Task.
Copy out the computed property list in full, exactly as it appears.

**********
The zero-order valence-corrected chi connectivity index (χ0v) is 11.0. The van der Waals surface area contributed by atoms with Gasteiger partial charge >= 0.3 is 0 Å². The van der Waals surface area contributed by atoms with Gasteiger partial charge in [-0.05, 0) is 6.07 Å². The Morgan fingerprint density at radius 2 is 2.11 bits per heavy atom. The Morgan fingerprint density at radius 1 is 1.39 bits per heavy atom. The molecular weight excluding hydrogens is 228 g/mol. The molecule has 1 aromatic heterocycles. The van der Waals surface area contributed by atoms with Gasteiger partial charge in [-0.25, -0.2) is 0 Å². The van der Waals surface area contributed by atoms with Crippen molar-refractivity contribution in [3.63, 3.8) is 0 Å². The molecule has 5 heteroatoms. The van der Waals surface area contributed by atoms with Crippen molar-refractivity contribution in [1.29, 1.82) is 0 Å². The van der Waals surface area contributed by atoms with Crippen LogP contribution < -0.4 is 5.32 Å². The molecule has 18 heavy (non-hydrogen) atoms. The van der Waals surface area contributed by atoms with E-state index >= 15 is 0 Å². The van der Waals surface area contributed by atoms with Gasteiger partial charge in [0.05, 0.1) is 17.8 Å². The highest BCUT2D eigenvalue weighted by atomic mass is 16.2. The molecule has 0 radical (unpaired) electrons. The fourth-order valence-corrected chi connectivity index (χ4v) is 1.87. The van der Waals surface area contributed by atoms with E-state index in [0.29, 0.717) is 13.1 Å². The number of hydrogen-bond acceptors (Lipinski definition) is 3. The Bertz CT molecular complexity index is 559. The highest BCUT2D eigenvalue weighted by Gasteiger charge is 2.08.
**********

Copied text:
The zero-order valence-corrected chi connectivity index (χ0v) is 11.0. The van der Waals surface area contributed by atoms with Gasteiger partial charge >= 0.3 is 0 Å². The van der Waals surface area contributed by atoms with Gasteiger partial charge in [-0.05, 0) is 6.07 Å². The Morgan fingerprint density at radius 2 is 2.11 bits per heavy atom. The Morgan fingerprint density at radius 1 is 1.39 bits per heavy atom. The molecular weight excluding hydrogens is 228 g/mol. The molecule has 1 aromatic heterocycles. The van der Waals surface area contributed by atoms with Gasteiger partial charge in [-0.25, -0.2) is 0 Å². The van der Waals surface area contributed by atoms with Crippen molar-refractivity contribution in [3.63, 3.8) is 0 Å². The molecule has 5 heteroatoms. The van der Waals surface area contributed by atoms with Crippen molar-refractivity contribution in [1.29, 1.82) is 0 Å². The van der Waals surface area contributed by atoms with Crippen LogP contribution < -0.4 is 5.32 Å². The molecule has 18 heavy (non-hydrogen) atoms. The van der Waals surface area contributed by atoms with E-state index >= 15 is 0 Å². The van der Waals surface area contributed by atoms with Gasteiger partial charge in [0.05, 0.1) is 17.8 Å². The highest BCUT2D eigenvalue weighted by atomic mass is 16.2. The molecule has 0 radical (unpaired) electrons. The fourth-order valence-corrected chi connectivity index (χ4v) is 1.87. The van der Waals surface area contributed by atoms with E-state index in [0.29, 0.717) is 13.1 Å². The number of hydrogen-bond acceptors (Lipinski definition) is 3. The Bertz CT molecular complexity index is 559. The highest BCUT2D eigenvalue weighted by Gasteiger charge is 2.08.